Business from home

A Dozen Guidelines For Using E-Mail
Date: Sunday, November 06 @ 17:33:50
Topic E-mail Marketing


"But," you protest, "I erased if after I read it or sent it."
Yet a computer eraser is not like a pencil eraser. Those words
haven't disappeared entirely. Just ask Bill Gates. He thought
that e-mails about his rival Netscape were gone--until government
researchers found them and used them in an antitrust case. My
advice: "Put nothing in e-mail that you wouldn't put on an
Interstate highway billboard."



A Dozen Guidelines For Using E-Mail


Copyright 2005 Bill Lampton Ph.D.
Championship Communication
http://www.championshipcommunication.com/







In most of the seminars I conduct for corporations and
associations, I reserve time to talk about e-mail. Why? Because
e-mail has become one of our most prominent means of internal and
external communication. And guess what. . .our system did not
come with a list of etiquette guidelines. So I offer these
twelve tips:

E-MAIL IS NOT CONFIDENTIAL

"But," you protest, "I erased if after I read it or sent it."
Yet a computer eraser is not like a pencil eraser. Those words
haven't disappeared entirely. Just ask Bill Gates. He thought
that e-mails about his rival Netscape were gone--until government
researchers found them and used them in an antitrust case. My
advice: "Put nothing in e-mail that you wouldn't put on an
Interstate highway billboard."

E-MAIL ISN'T ALWAYS DELIVERED

"Bill," somebody says by phone, "guess you got my e-mail last
week." I say that I didn't. "Now wait. . .it shows up on my
SENT list." Even so, those words never landed on my screen. For
your most vital messages, then, request confirmation of receipt.

HAVE REASONABLE EXPECTATIONS ABOUT REPLIES

Because some associates answer our e-mails within five minutes,
we get spoiled. As a result, when others go a day or two without
writing back, we feel snubbed. Remember, though, that people
attend meetings, have appointments, travel and take days off.
Anticipate the resulting delays.

KEEP THE LANGUAGE INFORMAL

A few months ago I mailed an article to an editor. In the old
style of corresponding, he would have sent a five paragraph
letter to respond. Using e-mail instead, he replied: "Got
everything fine." What an appealing economy of words!

A warning: No sloppiness is allowed. We need to spell correctly
and use acceptable grammar. As the editor illustrated in
responding to me, complete sentences are not required, though.
Agreed?

BE CAREFUL WITH HUMOR OR AVOID IT ENTIRELY

With e-mail, we don't have the advantage of facial expression,
tone of voice or a friendly pat on the back. In person, you can
get a laugh from "Betty, when are you going to learn to type with
both hands?" In print, beware the reaction.

Even the smiley-face sign may not prompt the lighthearted mood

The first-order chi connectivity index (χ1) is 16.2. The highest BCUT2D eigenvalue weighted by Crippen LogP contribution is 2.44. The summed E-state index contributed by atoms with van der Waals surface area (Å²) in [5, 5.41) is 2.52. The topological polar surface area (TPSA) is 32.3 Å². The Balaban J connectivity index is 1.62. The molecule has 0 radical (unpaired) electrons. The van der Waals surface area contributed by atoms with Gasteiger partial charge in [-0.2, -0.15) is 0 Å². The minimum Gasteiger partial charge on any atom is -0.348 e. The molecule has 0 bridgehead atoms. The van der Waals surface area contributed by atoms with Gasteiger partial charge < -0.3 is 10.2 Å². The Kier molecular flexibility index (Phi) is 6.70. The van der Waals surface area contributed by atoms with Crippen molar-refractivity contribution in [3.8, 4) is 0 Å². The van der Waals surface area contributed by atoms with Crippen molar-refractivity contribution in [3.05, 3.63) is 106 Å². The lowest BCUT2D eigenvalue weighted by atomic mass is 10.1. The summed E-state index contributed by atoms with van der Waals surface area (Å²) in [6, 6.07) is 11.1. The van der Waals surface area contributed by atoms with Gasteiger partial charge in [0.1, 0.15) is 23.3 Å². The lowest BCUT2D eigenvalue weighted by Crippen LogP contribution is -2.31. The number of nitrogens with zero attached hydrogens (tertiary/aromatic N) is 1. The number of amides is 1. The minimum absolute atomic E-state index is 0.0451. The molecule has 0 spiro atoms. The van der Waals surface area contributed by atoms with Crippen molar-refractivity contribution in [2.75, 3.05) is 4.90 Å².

you are trying to create. So when in doubt, leave the humor out.

REPRIMANDS DON'T BELONG on E-MAIL

Reprimands come across much more harshly in print than when
spoken. Often this leads to a war of "nastygrams" (a delightful
term borrowed from a public relations expert).

Unfortunately, for some managers e-mail has created a new channel
for "zapping" employees. Supervisors write what they don't have
the courage to say in person. The cure: Reserve negative
appraisals for face-to-face dialogue.

E-MAIL SHOULD NOT REPLACE CONVERSATION

When e-mail first entered the workplace, this was my biggest
fear. Those staff members who had become invisible by taking
refuge in endless meetings added to their inaccessibility by
resorting to e-mail entirely.

In one large company, the CEO noticed the trend. Wisely, he sent
a notice (by e-mail, I suppose) that beginning the next day no
one could send internal e-mails between 10:00 a.m. and 2:00 p.m.
If they had something to say during that span, they would go find
the target person and tell him or her.

BE DOUBLE-SURE YOU SEND THE E-MAIL TO THE RIGHT PERSON

I failed on this once, so I know the unhappy consequences.
Strange, but when you are writing about someone, they're on your
mind so much that you can inadvertently address the e-mail to
them. As a safeguard, check the recipient's name just before you
hit the SEND button.

TRAIN YOUR EMPLOYEES on E-MAIL POLICIES

It's weird that only one-third of American corporations do that.
Then they wonder why employees play Solitaire, shop and send
lists of jokes. Prevent these time-wasters by giving training
classes and distributing written guidelines. I can help you with
both of these safeguards.

AVOID SPAMMING

Spamming means sending unsolicited, annoying e-mails. I am sure
you don't want to do that. You can get permanently blacklisted
by clients and prospects if you e-mail them without permission.

USE YOUR SIGNATURE TO MAXIMUM ADVANTAGE

For example, mine provides contact information, along with links
to my blog and Web site. Luckily, I have a system --Eudora Pro--
that allows me to use the formal signature or exclude it.

SELECT YOUR E-MAIL TITLE CAREFULLY

The title is the "teaser" that can increase your chances of
readership. Avoid "cutesy" titles that smack of advertising.
Keep your title brief enough to fit the title line.


Try these dozen guidelines for using e-mail. Share them with
your staff and employees. Soon your workplace communication will
improve noticeably.



---




Bill Lampton, Ph.D.-- author of The Complete Communicator: Change
Your Communication, Change Your Life! -- helps organizations
strengthen their communication, motivation, customer service and
sales, through his speeches, seminars, consulting and coaching.
His motto: "Helping You Finish in First Place!" Call him:
770-534-3425. E-mail:
drbill@ChampionshipCommunication.com
Visit his Web site:
http://www.ChampionshipCommunication.com




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